The translation may be direct between the two languages, as occurred with Perrault's Tales; or indirect via a third language, as happened with the first English translations of the Nights, which were made from Galland's French version. Indirect translation is common when the original is in a little-known language. The existence of a direct translation doesn't necessarily preclude an indirect one. By the 20th century there were a number of direct translations of the Nights from Arabic, yet that didn't prevent Edward Powys Mathers' indirect translation from the French of J. C. Mardrus becoming popular in the 1920s.

There are also the re-translations, that is to say new translations produced because of changes in language changes, literary taste, social mores, etc.; or even for mundane reasons like acquiring a version that can be copyrighted.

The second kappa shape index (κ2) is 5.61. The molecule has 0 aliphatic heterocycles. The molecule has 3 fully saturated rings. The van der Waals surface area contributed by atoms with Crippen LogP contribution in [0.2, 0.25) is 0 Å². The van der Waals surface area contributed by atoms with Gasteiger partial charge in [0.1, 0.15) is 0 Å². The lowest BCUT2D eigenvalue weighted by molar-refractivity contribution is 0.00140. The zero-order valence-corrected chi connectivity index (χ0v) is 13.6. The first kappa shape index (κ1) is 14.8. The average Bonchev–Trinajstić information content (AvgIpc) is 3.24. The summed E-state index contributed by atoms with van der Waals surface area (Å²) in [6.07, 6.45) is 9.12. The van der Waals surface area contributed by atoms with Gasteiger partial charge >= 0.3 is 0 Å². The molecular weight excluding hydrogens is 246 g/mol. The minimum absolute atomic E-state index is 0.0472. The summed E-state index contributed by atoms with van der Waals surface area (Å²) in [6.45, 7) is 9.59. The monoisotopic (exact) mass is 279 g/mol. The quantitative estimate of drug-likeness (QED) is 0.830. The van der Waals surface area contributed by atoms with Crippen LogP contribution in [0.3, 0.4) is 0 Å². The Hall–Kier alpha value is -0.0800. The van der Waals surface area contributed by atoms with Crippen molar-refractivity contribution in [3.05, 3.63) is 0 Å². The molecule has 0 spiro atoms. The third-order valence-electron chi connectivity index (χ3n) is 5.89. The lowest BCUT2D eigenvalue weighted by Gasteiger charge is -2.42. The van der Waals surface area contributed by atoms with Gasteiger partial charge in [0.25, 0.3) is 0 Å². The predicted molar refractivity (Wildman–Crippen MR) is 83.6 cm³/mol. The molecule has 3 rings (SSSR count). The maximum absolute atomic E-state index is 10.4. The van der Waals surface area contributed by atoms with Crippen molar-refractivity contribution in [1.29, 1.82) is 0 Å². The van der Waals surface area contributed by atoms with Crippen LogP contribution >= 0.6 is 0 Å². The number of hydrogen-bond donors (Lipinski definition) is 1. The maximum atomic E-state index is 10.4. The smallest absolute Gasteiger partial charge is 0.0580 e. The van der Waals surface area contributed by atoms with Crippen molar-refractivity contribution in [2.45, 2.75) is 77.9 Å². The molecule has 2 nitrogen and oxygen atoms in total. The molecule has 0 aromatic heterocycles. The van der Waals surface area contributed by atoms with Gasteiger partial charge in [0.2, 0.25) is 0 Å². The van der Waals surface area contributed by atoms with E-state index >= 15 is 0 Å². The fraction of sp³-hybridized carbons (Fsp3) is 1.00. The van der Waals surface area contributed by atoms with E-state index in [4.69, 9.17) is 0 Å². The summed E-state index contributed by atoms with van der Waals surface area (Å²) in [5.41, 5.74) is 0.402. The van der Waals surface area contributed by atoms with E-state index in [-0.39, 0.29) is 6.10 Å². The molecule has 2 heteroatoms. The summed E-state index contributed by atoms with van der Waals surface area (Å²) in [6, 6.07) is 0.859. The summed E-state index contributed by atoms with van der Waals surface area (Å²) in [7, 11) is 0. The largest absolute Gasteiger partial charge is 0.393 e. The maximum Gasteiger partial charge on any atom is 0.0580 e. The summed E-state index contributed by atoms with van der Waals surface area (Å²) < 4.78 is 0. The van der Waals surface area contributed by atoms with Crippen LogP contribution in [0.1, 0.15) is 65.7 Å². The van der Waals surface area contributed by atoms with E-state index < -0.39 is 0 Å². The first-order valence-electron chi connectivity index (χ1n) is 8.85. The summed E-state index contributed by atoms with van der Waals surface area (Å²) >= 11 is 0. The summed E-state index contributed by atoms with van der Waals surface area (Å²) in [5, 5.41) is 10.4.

Diffusion in the new language. This requires publication and a publisher. Sometimes the translator has to go hunting for a publisher, but there are some imprints that specialise in translations: the American house founded by Alfred A. Knopf is a famous example.

The market receptiveness for translations varies greatly between countries and cultures. You just have to take a look at the bookshops in Spain, where over half of popular new publications are translations, and compare them with bookshops in Britain or America.

The critics have a certain influence, but they are notoriously superficial in their judgements on translations, commonly compressing them into a line or two.